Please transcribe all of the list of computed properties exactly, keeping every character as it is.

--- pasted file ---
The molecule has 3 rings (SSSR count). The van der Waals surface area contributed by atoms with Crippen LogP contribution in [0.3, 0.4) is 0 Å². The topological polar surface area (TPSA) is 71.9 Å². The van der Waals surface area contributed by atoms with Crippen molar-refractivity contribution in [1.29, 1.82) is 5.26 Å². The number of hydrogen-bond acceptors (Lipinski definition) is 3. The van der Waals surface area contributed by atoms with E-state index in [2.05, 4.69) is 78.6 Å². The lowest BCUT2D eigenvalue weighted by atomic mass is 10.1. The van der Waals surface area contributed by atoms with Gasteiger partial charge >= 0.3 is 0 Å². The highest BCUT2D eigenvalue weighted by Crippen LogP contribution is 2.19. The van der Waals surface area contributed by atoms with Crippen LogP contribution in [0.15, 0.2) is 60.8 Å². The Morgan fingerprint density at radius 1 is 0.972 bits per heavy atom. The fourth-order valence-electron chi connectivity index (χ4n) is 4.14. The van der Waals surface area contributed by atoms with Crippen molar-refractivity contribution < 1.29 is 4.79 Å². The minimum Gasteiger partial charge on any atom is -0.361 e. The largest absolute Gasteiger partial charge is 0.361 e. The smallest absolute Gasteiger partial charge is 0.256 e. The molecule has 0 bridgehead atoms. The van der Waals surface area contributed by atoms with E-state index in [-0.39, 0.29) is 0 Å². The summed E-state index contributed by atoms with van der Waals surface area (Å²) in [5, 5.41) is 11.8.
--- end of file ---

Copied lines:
The molecule has 3 rings (SSSR count). The van der Waals surface area contributed by atoms with Crippen LogP contribution in [0.3, 0.4) is 0 Å². The topological polar surface area (TPSA) is 71.9 Å². The van der Waals surface area contributed by atoms with Crippen molar-refractivity contribution in [1.29, 1.82) is 5.26 Å². The number of hydrogen-bond acceptors (Lipinski definition) is 3. The van der Waals surface area contributed by atoms with E-state index in [2.05, 4.69) is 78.6 Å². The lowest BCUT2D eigenvalue weighted by atomic mass is 10.1. The van der Waals surface area contributed by atoms with Gasteiger partial charge >= 0.3 is 0 Å². The highest BCUT2D eigenvalue weighted by Crippen LogP contribution is 2.19. The van der Waals surface area contributed by atoms with Crippen LogP contribution in [0.15, 0.2) is 60.8 Å². The Morgan fingerprint density at radius 1 is 0.972 bits per heavy atom. The fourth-order valence-electron chi connectivity index (χ4n) is 4.14. The van der Waals surface area contributed by atoms with Crippen molar-refractivity contribution < 1.29 is 4.79 Å². The minimum Gasteiger partial charge on any atom is -0.361 e. The largest absolute Gasteiger partial charge is 0.361 e. The smallest absolute Gasteiger partial charge is 0.256 e. The molecule has 0 bridgehead atoms. The van der Waals surface area contributed by atoms with E-state index in [-0.39, 0.29) is 0 Å². The summed E-state index contributed by atoms with van der Waals surface area (Å²) in [5, 5.41) is 11.8.